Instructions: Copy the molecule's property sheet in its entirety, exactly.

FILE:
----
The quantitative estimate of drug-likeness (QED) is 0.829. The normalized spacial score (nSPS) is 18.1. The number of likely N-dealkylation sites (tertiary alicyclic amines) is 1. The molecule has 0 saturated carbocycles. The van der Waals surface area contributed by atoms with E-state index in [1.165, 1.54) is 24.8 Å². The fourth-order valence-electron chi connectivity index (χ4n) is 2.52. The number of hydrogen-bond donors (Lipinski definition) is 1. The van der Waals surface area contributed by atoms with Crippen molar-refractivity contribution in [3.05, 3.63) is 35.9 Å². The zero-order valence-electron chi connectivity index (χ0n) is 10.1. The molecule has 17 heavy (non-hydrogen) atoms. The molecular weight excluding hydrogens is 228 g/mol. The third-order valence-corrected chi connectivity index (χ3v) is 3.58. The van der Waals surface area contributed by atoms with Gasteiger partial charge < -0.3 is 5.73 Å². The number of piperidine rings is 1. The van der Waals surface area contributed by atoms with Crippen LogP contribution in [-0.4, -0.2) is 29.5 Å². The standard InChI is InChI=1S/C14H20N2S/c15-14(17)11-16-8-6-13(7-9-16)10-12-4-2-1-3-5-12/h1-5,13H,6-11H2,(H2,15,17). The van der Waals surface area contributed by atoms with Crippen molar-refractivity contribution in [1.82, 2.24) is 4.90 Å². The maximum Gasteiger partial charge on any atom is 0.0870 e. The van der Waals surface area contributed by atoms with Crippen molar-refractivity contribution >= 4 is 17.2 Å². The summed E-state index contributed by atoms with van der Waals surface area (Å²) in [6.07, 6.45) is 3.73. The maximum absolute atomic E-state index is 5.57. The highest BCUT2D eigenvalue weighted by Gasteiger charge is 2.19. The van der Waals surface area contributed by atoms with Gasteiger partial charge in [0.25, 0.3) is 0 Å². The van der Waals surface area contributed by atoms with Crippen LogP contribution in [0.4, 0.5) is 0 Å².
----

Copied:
The quantitative estimate of drug-likeness (QED) is 0.829. The normalized spacial score (nSPS) is 18.1. The number of likely N-dealkylation sites (tertiary alicyclic amines) is 1. The molecule has 0 saturated carbocycles. The van der Waals surface area contributed by atoms with E-state index in [1.165, 1.54) is 24.8 Å². The fourth-order valence-electron chi connectivity index (χ4n) is 2.52. The number of hydrogen-bond donors (Lipinski definition) is 1. The van der Waals surface area contributed by atoms with Crippen molar-refractivity contribution in [3.05, 3.63) is 35.9 Å². The zero-order valence-electron chi connectivity index (χ0n) is 10.1. The molecule has 17 heavy (non-hydrogen) atoms. The molecular weight excluding hydrogens is 228 g/mol. The third-order valence-corrected chi connectivity index (χ3v) is 3.58. The van der Waals surface area contributed by atoms with Gasteiger partial charge < -0.3 is 5.73 Å². The number of piperidine rings is 1. The van der Waals surface area contributed by atoms with Crippen LogP contribution in [-0.4, -0.2) is 29.5 Å². The standard InChI is InChI=1S/C14H20N2S/c15-14(17)11-16-8-6-13(7-9-16)10-12-4-2-1-3-5-12/h1-5,13H,6-11H2,(H2,15,17). The van der Waals surface area contributed by atoms with Crippen molar-refractivity contribution in [1.82, 2.24) is 4.90 Å². The maximum Gasteiger partial charge on any atom is 0.0870 e. The van der Waals surface area contributed by atoms with Crippen molar-refractivity contribution >= 4 is 17.2 Å². The summed E-state index contributed by atoms with van der Waals surface area (Å²) in [6.07, 6.45) is 3.73. The maximum absolute atomic E-state index is 5.57. The highest BCUT2D eigenvalue weighted by Gasteiger charge is 2.19. The van der Waals surface area contributed by atoms with Gasteiger partial charge in [0.25, 0.3) is 0 Å². The van der Waals surface area contributed by atoms with Crippen LogP contribution in [0.4, 0.5) is 0 Å².